If stabilization policies were enacted, the economy would be stimulated and output would exceed full employment.
The problem is caused by lags.
An example of a successful stabilization policy is shown in Panel A. GDP's behavior is represented by the solid line.
When there are successful stabilization policies, they can lower output when it exceeds full employment and raise output when it falls below full employment.
If there were no lags in policy, this would be easy to accomplish.
Economic fluctuations can be reduced by successful policies.
The consequences of ill- timed policies are shown in Panel B.
Assume that policies take a year to be effective.
The economy is below poten tial at the beginning of the year.
The change wouldn't take effect until the end of the first year.
This would raise output even higher.
Ill- timed stabilization policies can cause economic fluctuations.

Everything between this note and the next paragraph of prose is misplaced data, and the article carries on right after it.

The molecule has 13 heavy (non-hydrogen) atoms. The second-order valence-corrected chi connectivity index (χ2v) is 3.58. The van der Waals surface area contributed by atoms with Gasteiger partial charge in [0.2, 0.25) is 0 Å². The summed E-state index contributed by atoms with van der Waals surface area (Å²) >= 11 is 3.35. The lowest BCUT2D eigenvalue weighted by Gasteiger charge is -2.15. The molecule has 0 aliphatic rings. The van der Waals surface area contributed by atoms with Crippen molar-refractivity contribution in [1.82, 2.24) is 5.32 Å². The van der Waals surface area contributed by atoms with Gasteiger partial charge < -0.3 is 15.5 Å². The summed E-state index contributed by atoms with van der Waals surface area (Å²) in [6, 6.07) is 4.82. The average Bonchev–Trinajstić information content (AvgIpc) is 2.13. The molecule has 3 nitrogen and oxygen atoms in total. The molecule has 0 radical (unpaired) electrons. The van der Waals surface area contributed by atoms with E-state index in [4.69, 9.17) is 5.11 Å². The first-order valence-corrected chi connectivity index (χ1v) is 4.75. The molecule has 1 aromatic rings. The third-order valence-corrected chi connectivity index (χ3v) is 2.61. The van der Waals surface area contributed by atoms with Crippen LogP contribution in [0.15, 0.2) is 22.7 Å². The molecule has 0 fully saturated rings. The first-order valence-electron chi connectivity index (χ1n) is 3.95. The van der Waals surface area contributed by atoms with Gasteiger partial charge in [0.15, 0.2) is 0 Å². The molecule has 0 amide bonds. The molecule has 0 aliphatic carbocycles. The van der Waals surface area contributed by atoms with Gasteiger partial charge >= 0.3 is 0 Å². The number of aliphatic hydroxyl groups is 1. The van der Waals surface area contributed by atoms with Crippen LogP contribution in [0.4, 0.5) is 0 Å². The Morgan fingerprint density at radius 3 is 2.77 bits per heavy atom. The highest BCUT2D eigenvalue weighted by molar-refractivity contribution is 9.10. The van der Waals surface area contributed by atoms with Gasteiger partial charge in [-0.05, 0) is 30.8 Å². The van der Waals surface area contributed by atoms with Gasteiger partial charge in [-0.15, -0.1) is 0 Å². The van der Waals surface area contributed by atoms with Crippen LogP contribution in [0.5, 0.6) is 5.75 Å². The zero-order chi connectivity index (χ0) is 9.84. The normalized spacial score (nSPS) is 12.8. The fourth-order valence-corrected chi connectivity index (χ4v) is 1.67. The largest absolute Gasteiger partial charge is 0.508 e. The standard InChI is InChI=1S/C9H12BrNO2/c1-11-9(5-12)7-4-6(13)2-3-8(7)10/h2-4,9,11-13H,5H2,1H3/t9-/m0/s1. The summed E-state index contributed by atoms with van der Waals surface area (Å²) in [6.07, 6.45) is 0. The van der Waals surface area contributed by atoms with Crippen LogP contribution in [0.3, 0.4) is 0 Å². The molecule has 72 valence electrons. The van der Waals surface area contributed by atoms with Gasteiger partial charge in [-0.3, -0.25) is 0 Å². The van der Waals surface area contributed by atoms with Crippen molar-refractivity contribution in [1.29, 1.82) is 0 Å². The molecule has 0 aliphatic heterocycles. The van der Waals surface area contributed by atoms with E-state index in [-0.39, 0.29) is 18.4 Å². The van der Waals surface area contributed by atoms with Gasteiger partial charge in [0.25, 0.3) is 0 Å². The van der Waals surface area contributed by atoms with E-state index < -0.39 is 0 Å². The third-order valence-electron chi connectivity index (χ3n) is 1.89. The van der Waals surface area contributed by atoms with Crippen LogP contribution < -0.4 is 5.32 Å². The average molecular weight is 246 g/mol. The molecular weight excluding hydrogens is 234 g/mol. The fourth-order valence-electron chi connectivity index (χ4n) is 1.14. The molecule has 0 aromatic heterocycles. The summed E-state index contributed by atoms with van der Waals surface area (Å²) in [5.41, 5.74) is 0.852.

The time it takes to make a decision.
The time it takes for the policy to actually is something you are looking out for.
The amount of time it takes.
An example of a successful stabilization policy is shown.
Policies that are successfully timed smooth out economic fluctuations.
The consequences of ill- timed policies are shown in Panel B.
It will take a long time for your ocean liner to turn because they are large and have a lot of inertia.
There are two basic reasons for inside lags.
It takes time to identify and recognize a problem.
The data available to policymakers may be poor.